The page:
Lack of affordable housing a key factor in rise in child poverty

Date: 22nd March 2017
Category: Disability, Basic Health and Welfare

New figures have found that more than a quarter of children were living in relative poverty after housing costs in 2015-2016.

Statistics published yesterday by the Scottish Government show that 260,000 children (26%) are living in poverty in Scotland compared to 220,000 (22%) in the previous year. Shelter Scotland has called for a "step change" in the provision of affordable homes in Scotland after the figures were released.

Overall 1.05 million people in Scotland were in relative poverty after they had paid housing costs, up 2% from the previous year.

Responding to figures, Alison Watson, deputy director of Shelter Scotland, said:

"These figures confirm the devastating impact the lack of affordable housing is having on families and individuals living in Scotland, pushing more into poverty and damaging their wellbeing and life chances - especially children.

"That 170,000 more people have been pushed into poverty because of their housing costs should be yet another alarm bell for the Scottish Government that much more needs to be done right now to tackle Scotland's housing crisis.

"It's simply wrong that 1 in 4 children should find themselves in poverty and that more than 1 in 10 children have been living with persistent poverty for three or more of the last four years.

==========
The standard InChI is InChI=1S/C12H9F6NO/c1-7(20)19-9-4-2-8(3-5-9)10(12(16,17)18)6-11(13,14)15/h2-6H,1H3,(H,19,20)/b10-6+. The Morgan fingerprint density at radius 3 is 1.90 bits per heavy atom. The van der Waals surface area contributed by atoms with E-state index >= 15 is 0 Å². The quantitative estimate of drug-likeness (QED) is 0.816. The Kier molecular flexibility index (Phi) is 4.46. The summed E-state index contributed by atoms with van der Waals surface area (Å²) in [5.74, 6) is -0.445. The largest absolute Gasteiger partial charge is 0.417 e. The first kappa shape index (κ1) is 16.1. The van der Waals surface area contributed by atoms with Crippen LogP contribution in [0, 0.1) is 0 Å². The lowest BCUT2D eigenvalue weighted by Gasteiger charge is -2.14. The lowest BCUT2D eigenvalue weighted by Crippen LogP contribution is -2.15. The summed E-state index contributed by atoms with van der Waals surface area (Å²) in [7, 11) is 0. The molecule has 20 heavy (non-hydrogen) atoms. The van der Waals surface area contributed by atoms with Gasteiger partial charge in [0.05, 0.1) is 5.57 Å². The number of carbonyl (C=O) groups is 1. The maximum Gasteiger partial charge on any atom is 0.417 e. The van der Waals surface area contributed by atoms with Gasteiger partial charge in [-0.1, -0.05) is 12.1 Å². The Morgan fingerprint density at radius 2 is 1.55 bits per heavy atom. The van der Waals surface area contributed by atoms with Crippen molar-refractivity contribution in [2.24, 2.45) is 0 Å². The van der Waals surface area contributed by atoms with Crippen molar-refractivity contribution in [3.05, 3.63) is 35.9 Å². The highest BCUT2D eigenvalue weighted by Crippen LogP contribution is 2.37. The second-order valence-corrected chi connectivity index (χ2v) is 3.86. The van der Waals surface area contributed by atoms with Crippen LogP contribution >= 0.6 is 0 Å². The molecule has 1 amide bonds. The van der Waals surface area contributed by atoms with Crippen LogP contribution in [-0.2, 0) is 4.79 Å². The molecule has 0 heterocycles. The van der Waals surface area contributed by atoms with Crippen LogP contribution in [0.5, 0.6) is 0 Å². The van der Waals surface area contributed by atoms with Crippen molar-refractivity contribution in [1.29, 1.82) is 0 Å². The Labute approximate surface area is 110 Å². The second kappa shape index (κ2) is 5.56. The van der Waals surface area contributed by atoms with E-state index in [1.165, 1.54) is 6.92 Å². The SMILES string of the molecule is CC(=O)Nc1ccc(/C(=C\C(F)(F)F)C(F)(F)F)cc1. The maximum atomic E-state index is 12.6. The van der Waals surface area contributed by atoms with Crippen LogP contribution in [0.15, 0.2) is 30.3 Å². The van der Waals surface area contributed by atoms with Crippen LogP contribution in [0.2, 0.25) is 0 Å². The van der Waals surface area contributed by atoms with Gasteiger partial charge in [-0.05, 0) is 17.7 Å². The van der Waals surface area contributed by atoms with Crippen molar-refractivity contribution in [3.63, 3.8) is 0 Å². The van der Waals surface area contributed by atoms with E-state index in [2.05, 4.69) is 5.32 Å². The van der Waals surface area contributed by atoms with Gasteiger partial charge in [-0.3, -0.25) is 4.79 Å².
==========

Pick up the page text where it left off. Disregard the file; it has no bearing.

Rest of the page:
"We want to see a step change in the provision of good quality and truly affordable homes being delivered in communities where they are needed across Scotland. We also need to protect investment in the housing safety net that helps some of the poorest and most vulnerable people in our society through very hard times and keeps a roof over their head."

Alison Watson added: "Poverty and homelessness are closely linked - it doesn't take too much to tip a family over the edge into a spiral of debt, arrears and homelessness. A new national strategy on homelessness is needed to tackle the issues fuelling today's homelessness."

Poverty campaigners urged the Scottish Government to redouble its efforts and use all the powers at its disposal to boost family incomes.

John Dickie, director of the Child Poverty Action Group (CPAG) in Scotland, said:

"We cannot afford to lose sight of the tens of thousands of children across Scotland that lie behind these statistics and the devastating impact that poverty will too often have on their health, wellbeing and life chances.

"These figures highlight just how important the Child Poverty Bill currently before the Scottish Parliament is. But legislation alone won't end poverty and the Scottish Government must now act quickly to implement the kind of concrete, practical policies that would make a significant dent in these figures. The latest modelling suggests that using new powers to top-up child benefit by £5 a week would, for example, reduce child poverty in Scotland by up to 14%, lifting around 30,000 children out of poverty."

According to the campaign group, the main drivers behind rising child poverty are UK government cuts to financial support for families whether they are in or out of work.

Mr Dickie added: "The UK Chancellor completely ignored the plight of low income families in Scotland and across the UK in last week's Budget. Today's statistics are a stark reminder why he needs to end the freeze on family benefits and reverse cuts to Universal Credit for working families if the UK government's rhetoric on supporting 'ordinary families' is to mean anything."